The Treehouse, Ayr - Restaurants in Ayr |

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The Treehouse

The Treehouse

67-69 Sandgate,

01292 288 500

Price Rating: 2

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££ – mid-price
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Sun, sea & starch

Review published on 10/09/2012 © Sunday Herald

Blimey, the Scots don't half strip off when the sun shines. Sitting in the window of the Treehouse bar and grill in Ayr, on a sunny day, we had a good vantage point to observe the world go by. For the men, the popular street style seemed to be to strip to the waist and display logo-ed boxers under jeans on a downwards trajectory. As for the women, you can forget qualms of the "does my bum look big in this?" variety. Many women clearly feel comfortable wearing the tiniest, most revealing articles of clothing. We spotted several teenage girls on the street wearing skimpy bikinis that consist of daringly skimpy triangles of stretchy fabric. OK, the Treehouse is on a street that eventually leads to the beach, but steady on.

To bare peely-wally flesh requires confidence. A svelte figure helps. Achieving that may be a tall order if you eat regularly at the Treehouse, where "three-a-day", that's three portions of starch with every savoury dish, seems to be the order of the day. So when I ordered the carb-rich lobster macaroni (of which more later), it came with a pile of chips plus garlic bread. Choose a Thai chicken crèpe here (I wouldn't, if I were you) and it also comes with chips. Would-be healthy mussels arrive with the same garlic bread/chips duo. I'm only surprised that these dishes don't also come with a bowl of rice.

The Treehouse may appeal to those who enjoy a buzzy, urban atmosphere, a vast choice and manageable prices, but the kitchen's palate needs adjusting. Our starter mussels came in a Thai coconut sauce that was crazily sweet. Ditto the claggy dressing on our Caesar salad. It tasted as though sugar and mayonnaise had been mixed in a 50:50 ratio, turning the salad, composed mainly of the coarse outer leaves of little gem lettuce, into something more akin to a pudding.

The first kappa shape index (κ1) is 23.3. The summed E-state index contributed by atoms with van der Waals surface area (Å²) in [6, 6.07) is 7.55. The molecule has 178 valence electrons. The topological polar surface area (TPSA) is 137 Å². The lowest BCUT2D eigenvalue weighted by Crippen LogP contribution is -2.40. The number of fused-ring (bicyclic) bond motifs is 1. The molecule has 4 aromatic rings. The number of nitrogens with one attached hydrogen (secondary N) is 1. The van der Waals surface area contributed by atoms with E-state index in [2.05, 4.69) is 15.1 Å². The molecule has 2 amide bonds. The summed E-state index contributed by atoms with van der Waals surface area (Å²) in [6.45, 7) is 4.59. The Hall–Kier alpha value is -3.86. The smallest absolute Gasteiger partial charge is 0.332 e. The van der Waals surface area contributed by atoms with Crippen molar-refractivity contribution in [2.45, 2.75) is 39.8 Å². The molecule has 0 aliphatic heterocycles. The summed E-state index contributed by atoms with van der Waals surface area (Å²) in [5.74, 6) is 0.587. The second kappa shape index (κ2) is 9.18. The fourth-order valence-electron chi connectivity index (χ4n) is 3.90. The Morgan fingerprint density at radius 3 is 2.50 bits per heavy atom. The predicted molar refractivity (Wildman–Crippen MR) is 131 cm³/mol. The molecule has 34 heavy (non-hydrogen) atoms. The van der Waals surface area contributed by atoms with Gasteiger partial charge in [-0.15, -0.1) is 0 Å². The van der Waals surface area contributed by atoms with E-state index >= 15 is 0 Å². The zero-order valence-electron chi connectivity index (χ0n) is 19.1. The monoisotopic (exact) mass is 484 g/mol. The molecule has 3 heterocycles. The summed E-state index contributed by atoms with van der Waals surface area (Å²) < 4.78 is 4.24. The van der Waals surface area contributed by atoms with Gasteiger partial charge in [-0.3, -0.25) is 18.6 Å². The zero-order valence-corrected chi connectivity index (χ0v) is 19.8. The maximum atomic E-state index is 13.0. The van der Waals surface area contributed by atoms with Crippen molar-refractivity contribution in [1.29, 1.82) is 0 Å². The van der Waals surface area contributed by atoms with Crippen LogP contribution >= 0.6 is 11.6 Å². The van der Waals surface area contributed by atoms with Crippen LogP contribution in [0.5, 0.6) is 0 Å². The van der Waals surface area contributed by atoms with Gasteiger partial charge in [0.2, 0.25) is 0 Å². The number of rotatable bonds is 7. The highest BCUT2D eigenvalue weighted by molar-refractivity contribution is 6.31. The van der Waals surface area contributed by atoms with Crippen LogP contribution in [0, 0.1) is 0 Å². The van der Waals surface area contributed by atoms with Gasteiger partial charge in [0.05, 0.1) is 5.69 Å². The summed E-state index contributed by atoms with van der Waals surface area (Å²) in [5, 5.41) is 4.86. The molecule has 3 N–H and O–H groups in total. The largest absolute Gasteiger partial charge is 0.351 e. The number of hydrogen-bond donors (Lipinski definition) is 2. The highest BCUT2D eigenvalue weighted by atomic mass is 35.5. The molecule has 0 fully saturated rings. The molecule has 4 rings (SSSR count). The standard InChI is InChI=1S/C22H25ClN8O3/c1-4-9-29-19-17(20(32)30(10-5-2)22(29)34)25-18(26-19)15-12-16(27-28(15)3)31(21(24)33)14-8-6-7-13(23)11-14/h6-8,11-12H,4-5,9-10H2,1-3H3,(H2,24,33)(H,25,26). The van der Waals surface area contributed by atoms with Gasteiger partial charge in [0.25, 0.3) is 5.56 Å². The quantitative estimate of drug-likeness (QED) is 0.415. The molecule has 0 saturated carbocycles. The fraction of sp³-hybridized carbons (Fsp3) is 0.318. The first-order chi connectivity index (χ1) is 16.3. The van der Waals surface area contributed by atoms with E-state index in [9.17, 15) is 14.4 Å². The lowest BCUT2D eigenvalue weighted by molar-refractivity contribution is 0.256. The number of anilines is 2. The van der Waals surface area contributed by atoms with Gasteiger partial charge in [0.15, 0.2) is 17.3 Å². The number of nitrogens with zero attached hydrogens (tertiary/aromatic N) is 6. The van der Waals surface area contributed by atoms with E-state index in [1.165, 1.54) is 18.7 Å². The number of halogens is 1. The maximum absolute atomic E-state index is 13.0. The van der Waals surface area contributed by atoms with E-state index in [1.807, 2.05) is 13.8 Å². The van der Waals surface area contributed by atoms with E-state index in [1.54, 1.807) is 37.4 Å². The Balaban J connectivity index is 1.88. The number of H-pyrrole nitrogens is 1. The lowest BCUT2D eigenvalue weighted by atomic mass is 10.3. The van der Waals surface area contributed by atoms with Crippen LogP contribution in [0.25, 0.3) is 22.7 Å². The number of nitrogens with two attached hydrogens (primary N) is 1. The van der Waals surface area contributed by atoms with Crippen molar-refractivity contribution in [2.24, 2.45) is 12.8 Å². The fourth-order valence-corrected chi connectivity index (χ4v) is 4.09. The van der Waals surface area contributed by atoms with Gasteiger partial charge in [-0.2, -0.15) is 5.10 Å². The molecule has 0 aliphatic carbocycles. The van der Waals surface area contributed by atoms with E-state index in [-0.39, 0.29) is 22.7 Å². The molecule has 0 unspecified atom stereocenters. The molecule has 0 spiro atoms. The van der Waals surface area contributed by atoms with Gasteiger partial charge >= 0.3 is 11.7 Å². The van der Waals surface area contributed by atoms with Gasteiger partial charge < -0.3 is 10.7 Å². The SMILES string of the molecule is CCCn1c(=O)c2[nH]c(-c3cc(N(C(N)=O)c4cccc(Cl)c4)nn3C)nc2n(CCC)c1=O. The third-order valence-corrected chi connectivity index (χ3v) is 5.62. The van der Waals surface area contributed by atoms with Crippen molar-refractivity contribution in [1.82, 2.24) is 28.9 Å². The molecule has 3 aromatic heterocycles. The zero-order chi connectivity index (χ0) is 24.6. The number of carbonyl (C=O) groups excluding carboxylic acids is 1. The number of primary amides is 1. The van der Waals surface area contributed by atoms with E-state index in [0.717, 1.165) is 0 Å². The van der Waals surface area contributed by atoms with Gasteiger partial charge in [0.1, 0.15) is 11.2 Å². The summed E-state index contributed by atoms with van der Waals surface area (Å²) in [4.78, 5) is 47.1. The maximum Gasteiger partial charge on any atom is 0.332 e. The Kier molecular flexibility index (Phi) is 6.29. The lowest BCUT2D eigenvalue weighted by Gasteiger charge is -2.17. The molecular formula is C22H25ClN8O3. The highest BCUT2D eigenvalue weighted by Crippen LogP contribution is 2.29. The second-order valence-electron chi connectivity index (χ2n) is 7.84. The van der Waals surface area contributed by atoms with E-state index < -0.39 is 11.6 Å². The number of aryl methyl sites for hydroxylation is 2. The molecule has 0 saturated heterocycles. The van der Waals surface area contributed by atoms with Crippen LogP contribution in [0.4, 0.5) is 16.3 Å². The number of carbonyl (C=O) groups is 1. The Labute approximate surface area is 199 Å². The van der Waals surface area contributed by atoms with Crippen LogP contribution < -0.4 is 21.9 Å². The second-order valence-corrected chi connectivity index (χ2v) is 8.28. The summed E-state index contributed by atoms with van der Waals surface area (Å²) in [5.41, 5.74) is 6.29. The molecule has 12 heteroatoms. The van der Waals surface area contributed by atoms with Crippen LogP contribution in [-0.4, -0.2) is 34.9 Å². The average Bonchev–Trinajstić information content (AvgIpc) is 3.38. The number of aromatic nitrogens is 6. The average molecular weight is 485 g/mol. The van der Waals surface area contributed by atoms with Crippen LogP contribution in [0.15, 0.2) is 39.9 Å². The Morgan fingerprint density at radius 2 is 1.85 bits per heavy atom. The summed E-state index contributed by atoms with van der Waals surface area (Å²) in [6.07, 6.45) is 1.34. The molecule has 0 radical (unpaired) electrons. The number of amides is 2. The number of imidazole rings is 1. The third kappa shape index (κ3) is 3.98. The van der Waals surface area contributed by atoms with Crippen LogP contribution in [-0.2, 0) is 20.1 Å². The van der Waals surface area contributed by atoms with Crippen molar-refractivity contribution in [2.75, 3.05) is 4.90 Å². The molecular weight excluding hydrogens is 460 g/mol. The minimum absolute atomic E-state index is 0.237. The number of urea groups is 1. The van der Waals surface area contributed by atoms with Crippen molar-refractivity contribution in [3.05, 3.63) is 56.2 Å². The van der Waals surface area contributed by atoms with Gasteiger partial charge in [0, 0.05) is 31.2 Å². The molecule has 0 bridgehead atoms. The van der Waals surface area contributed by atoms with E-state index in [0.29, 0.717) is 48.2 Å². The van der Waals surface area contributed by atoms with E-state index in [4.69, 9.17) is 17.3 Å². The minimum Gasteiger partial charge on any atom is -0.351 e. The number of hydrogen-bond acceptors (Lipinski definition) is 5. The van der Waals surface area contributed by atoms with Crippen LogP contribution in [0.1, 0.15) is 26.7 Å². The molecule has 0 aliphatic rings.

Lobster pasta may have been a relative of the three-cheese baked macaroni from the cheap lunch menu, only with those briny, tasteless crayfish through it. I couldn't see any lobster although, via our waitress, the chef assured us that there was some buried in there among the over-boiled pasta. Who wants to be palmed off with scruffy crayfish when you're promised a patrician crustacean? I sent it back and commendably it was struck from the bill.

There was little of a positive nature to be said for roast rump of lamb with gratin dauphinois and red wine jus. Ordered medium rare, the meat was grey, the gratin a mush inside a desiccated crust, the green beans shrivelled, and the jus was a gloop. It had all the charm of a meal kept warm for hours under a plate in the oven.

Desserts were catastrophic. Eton Mess truly lived up to that second word - a purple mush of freezer forest fruits and dusty meringues, barely bound by cream. Passion fruit cheesecake had the fizzy, fermented tang of dairy products that are going off. And these were the better options, unless you relish the prospect of caramel shortcake served with ice cream and chocolate sauce, or the likes of Mars Bar cheesecake.

We escaped to Culzean Castle for a more uplifting experience, or it would have been, if we hadn't been greeted in the tea room by stacks of crisps, fizzy drinks, 1970s-style cafeteria sandwiches with grim grey meat, and long-life industrial muffins.

This line-up is an embarrassment for Scotland. The National Trust for Scotland should be ashamed. It compares particularly badly with the National Trust in England and Wales, which is doing great things with its culinary offering: some properties there even cook and sell food they grow themselves.

I dread to think what conclusion all those thin, bemused European tourists draw from the food culture at Culzean, supposedly the jewel in the National Trust for Scotland's crown. It must surely make them look forward to heading home.